Mobile Usage Information:

    • Addresses of websites you visit when using our wireless service. These data strings (or URLs) may include search terms you have used
    • Location of your device (“Location Information”)
    • App and device feature usage

    Consumer Information:

    • Information about your use of Verizon products and services (such as data and calling features, device type, and amount of use)
    • Demographic and interest categories provided to us by other companies, such as gender, age range, sports fan, frequent diner, or pet owner (“Demographics”)

    Verizon is trying to make users feel better about this by quietly offering a opt out and promising that no personally identifiable information is being sent. It should be noted that this doesn’t mean your personal information isn’t being held back, it just means your name, account number, and the like aren’t being sent.

    This is the loop-hole that corporations have carved out for themselves in order to commodify customers. Sell everything about the customer, except for their names. It is a good way to make money. Companies like Verizon are charging people to use the service and then having those customers create a product that it can sell. In return for the service the customer provides Verizon the customer gets nothing. Even as this erosion and commodification of privacy becomes common practice these days, there is not much customers can do.

    Corporations like Verizon have the upper-hand and can simply place the onus on the customer and the free-market. If you don’t like how they collect data, don’t give them your business. Never mind that the next company will do the same. Never mind that services like internet and cellphones are essential to modern society.

    Giving those who oppose regulations the benefit of the doubt, lets say they often miss this important fact— that corporations have only their best interest at heart, and that many (though obviously not all) of their services are not optional. A democratic society should protect its citizen from the corporations which have become micro-oligarchs.

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    apple, boneheads, technology

    iOS 5: Why I finally Jailbroke My iPod

    First, I want to say that I love my iPod Touch. In Japan it was a constant companion. It was my map, my music, my entertainment during long commutes, my study aid, and a few other nice things along the way. Each very of iOS has brought with it a slew of enhancements that make it easier and more enjoyable to use. Unfortunately, each iteration of iOS brings something else as well, preloaded BS apps. While the available storage options have climbed, there is still just a scant 64gb peak. That means the iPod Touch and iPhone is more of a storage hill than a mountain.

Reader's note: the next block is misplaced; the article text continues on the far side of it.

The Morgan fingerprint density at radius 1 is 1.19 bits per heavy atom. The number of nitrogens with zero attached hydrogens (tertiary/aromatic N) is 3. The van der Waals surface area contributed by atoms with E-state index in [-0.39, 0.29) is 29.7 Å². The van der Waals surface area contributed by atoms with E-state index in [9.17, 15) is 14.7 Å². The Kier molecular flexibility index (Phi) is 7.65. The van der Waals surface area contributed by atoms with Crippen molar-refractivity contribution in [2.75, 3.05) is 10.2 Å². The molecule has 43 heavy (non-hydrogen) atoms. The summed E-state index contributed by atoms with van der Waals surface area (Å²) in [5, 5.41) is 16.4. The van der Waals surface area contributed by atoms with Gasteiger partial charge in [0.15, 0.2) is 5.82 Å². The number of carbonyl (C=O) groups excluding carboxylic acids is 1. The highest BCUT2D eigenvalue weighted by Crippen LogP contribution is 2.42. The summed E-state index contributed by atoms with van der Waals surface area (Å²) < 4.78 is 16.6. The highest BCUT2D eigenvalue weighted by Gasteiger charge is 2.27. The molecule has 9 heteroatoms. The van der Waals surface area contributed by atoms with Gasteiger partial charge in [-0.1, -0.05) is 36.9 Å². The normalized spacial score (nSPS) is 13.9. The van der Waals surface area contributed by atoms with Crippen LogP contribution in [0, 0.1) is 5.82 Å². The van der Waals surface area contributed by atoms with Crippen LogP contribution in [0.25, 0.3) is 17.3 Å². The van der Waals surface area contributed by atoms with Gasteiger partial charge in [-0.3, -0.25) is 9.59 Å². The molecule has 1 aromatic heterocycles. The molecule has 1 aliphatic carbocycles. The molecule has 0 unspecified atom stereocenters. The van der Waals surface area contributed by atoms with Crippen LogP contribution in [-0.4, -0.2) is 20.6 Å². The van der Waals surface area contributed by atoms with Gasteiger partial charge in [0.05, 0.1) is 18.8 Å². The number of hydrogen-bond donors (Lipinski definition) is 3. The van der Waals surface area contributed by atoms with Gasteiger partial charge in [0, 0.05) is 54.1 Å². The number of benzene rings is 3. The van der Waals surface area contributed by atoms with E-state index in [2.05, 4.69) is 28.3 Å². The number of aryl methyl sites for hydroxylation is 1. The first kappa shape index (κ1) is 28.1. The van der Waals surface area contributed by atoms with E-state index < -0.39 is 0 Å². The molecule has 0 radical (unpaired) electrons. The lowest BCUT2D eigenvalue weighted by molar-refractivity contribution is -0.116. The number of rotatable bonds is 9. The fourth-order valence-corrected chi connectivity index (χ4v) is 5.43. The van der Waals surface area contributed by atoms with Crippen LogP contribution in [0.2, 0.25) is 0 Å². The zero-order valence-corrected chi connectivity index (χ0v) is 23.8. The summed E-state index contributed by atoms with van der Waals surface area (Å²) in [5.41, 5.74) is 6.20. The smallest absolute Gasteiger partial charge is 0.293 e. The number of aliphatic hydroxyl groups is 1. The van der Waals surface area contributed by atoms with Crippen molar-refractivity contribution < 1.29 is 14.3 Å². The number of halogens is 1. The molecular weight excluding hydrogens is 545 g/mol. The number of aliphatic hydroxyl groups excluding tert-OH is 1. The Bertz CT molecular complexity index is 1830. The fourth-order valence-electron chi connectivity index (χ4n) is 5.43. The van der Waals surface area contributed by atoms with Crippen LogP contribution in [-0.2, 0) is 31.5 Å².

This is a minor inconvenience. In the first version of iOS Apple decided users needed to have an app that let you watch YouTube (rarely use YouTube), write crappy Notes in sub-standard font, and told you about Stocks (I have better options) and the Weather (same as stocks). At first it didn’t seem so bad, but then came FaceTime and Game Center (neither have felt so much a single tap from my fingers).

    Now comes NewsStand, yet another thing that I won’t use trapped on my iPod. This time Apple outdid itself, though. While none of their crappy and useless (to me) app are deletable, they at least allowed those apps to be put out of the way in a folder that I never had to worry about opening. NewsStand, on the other hand, spurns every effort to tuck it away.

    Fast-forward to this very instant. As I type, my iPod is restoring from a backup. Once that finishes I’ll be the proud owner of a jailbroken iPod Touch. For the longest time I ignored jailbreaking, because it was just too much of a hassle for me. That changed with iOS 5. I want at least a third as much control over the device I own as Apple current holds over it. Hopefully, I’ll get that.